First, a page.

"It's not about how great any one person is, you are in this together to create a story for the audience." — Eve Smyth
I met Eve Smyth and Kate Sullivan at their sunny storefront office of Oregon Stage Works. The ladies are in their fifth year of a lively partnership as directors of the Ashland Children’s Theatre. Both Kate and Eve are actresses; they are currently understudies at the Oregon Shakespeare Festival. Both sport Bachelor of Arts degrees in theater arts, Kate, from the University of Hawaii, and Eve, from San Francisco State University. Eve is the playwright for many of the shows; they view theater as storytelling.
Ashland Children’s Theatre is an important part of Oregon Stage Works’ programming. It came about when Eve, Kate and artistic director Peter Alzado found they had a similar vision.
During our conversation, Kate and Eve pointed out the tremendous community effort that goes into production of the children’s shows from backstage help, to costume construction, to props, to box office and support of all kinds. They have virtually no production budget, so mounting a play becomes a huge team effort.
ES: Theater is such a community art form anyway. It’s a joint venture, and then when you do it with children you need even more of that support. The parents are amazing; we put out the call and people show up with things for everybody, not just for their own children. Everybody is trying to serve the story.
The Ashland Children’s Theatre is a virtual beehive of activity with a variety of classes for all ages throughout the year, including summer camps. Their spring session offers: Make Believe Explorers — ages 4-6, Creative Improvisation — ages 6-8, Improvisation Fun — ages 9-11, A Scene Study Class, with Peter Alzado — ages 10 — 17, Adult Improvisation and Family Improvisation.
EH: What does acting in theater teach children?
KS: The skills learned in theater are great skills for life. The ethic of being there, no matter what, and being there for the greater good, for the show, is an amazing ethic that I don’t know exists everywhere.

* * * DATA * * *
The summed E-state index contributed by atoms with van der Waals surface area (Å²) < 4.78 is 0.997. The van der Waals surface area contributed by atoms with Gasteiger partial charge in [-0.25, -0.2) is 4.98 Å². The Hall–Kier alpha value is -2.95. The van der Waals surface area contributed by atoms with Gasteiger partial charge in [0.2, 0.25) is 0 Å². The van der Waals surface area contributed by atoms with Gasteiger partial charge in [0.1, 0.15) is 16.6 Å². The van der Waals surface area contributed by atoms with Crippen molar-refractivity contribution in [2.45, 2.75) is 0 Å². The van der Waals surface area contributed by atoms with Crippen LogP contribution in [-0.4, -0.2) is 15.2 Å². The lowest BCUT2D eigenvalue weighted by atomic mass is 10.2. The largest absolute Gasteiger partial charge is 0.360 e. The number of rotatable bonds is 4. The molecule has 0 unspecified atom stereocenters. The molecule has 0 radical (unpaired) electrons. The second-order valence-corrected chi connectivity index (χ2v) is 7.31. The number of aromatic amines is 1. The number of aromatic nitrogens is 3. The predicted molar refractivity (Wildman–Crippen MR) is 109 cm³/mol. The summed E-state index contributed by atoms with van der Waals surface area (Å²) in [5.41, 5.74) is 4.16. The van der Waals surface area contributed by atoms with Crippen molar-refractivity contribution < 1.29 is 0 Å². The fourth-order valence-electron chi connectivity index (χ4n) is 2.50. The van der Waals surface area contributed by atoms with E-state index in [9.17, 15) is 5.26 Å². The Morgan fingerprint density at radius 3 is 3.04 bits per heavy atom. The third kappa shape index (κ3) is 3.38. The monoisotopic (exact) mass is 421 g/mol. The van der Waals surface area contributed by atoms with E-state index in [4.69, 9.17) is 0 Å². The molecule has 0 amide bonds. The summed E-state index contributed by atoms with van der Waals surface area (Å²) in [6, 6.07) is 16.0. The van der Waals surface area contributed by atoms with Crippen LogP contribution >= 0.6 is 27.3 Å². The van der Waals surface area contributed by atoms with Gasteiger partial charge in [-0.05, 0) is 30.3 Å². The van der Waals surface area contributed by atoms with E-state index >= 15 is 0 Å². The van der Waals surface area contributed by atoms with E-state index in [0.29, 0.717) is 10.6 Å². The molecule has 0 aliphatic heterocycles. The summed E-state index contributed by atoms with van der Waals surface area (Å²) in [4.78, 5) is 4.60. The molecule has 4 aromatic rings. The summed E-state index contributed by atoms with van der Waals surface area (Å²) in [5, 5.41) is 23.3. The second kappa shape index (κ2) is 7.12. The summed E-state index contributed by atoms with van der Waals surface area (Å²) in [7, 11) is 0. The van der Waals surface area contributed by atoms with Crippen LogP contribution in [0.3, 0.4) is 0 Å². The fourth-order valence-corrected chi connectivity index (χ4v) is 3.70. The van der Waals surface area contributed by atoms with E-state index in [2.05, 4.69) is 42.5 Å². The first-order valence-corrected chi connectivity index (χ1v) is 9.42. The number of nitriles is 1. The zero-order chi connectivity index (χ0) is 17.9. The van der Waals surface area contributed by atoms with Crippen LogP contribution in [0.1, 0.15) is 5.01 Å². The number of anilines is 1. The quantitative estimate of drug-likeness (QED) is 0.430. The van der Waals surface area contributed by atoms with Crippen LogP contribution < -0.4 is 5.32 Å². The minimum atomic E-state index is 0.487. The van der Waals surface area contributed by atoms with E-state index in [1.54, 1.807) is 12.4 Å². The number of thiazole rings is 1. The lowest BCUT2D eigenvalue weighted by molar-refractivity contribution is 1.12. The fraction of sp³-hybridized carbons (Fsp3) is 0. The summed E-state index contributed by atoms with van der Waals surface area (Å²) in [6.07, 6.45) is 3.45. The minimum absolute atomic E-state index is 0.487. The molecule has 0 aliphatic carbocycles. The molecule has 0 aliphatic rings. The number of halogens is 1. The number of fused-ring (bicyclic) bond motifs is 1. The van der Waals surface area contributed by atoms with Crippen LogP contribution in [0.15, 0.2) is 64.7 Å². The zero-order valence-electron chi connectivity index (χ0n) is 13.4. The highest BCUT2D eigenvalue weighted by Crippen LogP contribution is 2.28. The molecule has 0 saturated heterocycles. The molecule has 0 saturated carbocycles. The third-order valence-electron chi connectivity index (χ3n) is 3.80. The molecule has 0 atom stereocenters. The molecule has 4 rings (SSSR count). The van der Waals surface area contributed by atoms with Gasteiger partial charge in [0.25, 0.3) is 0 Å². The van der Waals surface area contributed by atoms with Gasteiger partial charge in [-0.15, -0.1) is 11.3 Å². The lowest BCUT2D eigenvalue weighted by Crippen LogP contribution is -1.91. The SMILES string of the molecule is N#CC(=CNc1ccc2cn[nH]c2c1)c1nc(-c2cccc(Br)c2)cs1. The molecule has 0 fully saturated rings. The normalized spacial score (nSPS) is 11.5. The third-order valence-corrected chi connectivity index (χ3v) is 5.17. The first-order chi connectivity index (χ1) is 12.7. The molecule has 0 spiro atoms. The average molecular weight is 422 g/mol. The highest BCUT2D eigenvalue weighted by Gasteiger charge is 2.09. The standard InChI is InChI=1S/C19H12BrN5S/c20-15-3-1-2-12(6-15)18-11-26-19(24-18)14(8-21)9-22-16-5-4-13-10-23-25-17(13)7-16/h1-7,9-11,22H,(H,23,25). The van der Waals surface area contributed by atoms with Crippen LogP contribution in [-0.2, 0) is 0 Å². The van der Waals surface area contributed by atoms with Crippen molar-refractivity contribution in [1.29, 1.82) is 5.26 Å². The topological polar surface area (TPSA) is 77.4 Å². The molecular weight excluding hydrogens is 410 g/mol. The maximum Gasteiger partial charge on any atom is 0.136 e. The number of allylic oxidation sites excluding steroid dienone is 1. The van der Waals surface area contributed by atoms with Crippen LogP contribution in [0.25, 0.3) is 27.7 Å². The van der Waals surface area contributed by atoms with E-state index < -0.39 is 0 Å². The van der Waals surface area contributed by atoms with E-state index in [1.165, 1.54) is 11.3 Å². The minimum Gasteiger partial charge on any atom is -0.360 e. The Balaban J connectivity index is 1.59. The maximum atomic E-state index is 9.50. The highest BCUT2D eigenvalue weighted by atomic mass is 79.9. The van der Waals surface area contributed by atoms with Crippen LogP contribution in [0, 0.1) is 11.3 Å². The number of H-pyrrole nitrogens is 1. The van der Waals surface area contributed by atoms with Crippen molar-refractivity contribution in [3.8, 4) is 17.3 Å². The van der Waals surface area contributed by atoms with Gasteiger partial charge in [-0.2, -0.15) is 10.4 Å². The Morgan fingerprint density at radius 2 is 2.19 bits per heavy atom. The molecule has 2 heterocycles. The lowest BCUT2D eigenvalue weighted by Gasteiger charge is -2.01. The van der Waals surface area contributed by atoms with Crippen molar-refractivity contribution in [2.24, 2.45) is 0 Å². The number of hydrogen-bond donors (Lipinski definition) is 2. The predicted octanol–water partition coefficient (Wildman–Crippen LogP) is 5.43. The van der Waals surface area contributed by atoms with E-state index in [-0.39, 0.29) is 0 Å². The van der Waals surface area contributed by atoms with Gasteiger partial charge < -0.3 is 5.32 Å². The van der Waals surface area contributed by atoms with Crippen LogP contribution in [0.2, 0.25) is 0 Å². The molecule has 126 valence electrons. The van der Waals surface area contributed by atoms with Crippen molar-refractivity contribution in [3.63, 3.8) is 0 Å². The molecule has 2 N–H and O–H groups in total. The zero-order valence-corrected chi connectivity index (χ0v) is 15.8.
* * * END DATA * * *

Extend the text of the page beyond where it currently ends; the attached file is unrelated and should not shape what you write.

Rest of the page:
ES: There are probably some sports where it is comparable. You show up for the team, it’s about the team, it’s huge.
KS: The way that they participate for each other and support one another, and really are about the story and the audience, and giving the gift of themselves to this greater effort; it’s amazing.
ES: I tell them, “Your job as actors is to tell the story together. And that means even if you don’t have lines in a particular scene but you are on stage, you are still helping to tell the story by giving it your focus and energy. It’s not about how great any one person is, you are in this together to create a story for the audience.”
KS: We do all of our classes on stage.
ES: The last class is always a performance.
ES: There are sound cues and light cues, and the audience comes in. There is the “magic of theater moment,” this magical moment for it all to become part of them. The audience’s energy pulls them into a place of “groundedness” that sometimes you didn’t think was possible, and yet it is.
KS: Some of our young actors participate in our main stage productions; some recent students are performing over at the Oregon Shakespeare Festival.
Next on the horizon for Ashland Children’s Theatre (supported by the Sangham Foundation) is a touring company that will visit community centers and schools, along with coordinated workshops.
KS: We never want to turn a child away. There are children who cannot pay for classes but need to be here. We are always trying to make that happen, whether it is gathering scholarship money or getting shows underwritten, so that we can provide that service to all children who need or want to be here.